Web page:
In the hindsight, the global pandemic might be the kind of silver lining environmentalist who has long been waiting. With social distancing keeping people off the road and out of the skies, the quality of air that we breathe has said to have improved. Carbon emissions have fallen by a very significant amount. The shuttering down of factories in some major cities around the world has lowered air pollutions. Suppose good news, right?

On the contrary though, the same cannot be said for our oceans and its inhabitants. Our oceans have been hit hard in the past months, with the massive use of face masks, gloves, face shields, and miniature hand sanitizer bottles. I even read somewhere that if we stitch together all of the masks manufactured already, we would probably cover the entire landmass of Switzerland.

And we are just talking about the use of these so-called PPEs. But the story of the rapid increase in the use of single-use plastic resulting from COVID – 19 is even more complicated.

 

So before things even get more complicated, we must as well act sooner and faster.

What can we possibly do?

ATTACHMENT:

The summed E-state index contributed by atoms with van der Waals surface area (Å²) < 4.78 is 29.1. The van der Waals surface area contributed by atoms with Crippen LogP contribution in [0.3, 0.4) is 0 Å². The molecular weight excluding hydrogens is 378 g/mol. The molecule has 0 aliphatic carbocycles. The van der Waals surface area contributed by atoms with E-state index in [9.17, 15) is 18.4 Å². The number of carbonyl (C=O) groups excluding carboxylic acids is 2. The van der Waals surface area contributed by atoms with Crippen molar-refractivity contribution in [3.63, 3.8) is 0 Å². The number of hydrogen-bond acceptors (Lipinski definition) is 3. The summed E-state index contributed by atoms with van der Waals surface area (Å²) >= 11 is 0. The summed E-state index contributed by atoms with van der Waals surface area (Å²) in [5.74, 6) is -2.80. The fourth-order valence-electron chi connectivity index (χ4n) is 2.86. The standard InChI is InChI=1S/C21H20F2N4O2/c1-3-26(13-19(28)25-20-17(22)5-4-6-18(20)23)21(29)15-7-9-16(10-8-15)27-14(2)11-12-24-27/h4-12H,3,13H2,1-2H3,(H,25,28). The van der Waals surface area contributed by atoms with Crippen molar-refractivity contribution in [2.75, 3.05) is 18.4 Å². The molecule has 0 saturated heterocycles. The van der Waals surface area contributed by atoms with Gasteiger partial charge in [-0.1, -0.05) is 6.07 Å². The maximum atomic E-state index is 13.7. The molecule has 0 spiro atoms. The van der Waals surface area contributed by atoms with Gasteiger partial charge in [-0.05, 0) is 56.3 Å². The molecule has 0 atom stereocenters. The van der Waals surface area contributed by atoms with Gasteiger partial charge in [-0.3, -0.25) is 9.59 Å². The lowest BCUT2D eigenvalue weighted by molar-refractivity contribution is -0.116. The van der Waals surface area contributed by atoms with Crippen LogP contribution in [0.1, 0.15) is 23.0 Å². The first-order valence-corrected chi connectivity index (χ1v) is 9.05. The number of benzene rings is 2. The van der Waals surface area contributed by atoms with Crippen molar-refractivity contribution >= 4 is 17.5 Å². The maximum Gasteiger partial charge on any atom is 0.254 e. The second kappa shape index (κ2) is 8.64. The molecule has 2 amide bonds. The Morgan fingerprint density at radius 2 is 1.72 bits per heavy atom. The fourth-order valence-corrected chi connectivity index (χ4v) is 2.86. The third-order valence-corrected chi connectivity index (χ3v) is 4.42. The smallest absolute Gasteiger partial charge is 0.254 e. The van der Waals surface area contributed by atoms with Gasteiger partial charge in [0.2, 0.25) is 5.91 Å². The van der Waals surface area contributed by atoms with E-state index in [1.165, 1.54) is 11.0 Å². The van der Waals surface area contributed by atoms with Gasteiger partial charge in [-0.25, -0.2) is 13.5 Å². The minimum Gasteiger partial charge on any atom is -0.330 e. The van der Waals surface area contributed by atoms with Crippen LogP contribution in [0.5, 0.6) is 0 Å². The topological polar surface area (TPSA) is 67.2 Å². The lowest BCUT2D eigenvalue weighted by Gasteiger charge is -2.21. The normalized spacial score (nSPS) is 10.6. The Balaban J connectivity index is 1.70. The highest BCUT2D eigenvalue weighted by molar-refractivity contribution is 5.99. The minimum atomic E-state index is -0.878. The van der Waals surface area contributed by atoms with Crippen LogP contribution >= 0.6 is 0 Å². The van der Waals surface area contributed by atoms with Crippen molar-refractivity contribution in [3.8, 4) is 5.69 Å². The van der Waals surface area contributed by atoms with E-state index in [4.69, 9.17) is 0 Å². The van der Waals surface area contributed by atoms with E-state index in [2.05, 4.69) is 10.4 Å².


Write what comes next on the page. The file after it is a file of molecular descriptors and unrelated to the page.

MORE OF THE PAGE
1. Hotels and other restaurants should serve their foods on a biodegradable container, over the plastic containers.
  2. We should buy hand sanitizers or alcohol in big containers and just have one small container for a refill in case we need to leave our homes.
  3. For non – medical practitioners, use the washable cloth masks instead of the disposable ones and refrain from using disposable gloves if not really necessary, otherwise practice regular hand washing and use hand sanitizers to disinfect.
  4. Proper waste disposal is also a must for gloves and face masks.

 

I am not an expert environmentalist but I believe these are practical tips we can all follow. In as much as we want to protect ourselves from the COVID 19 virus, we should also not forget to protect our oceans and its living organisms. After all, they are part of our ecosystem and without them how do we live our lives again after the pandemic?

 

for kate’s Friday -fun:

https://aroused.blog/2020/08/15/friday-fun-plastic/

 

Published by michnavs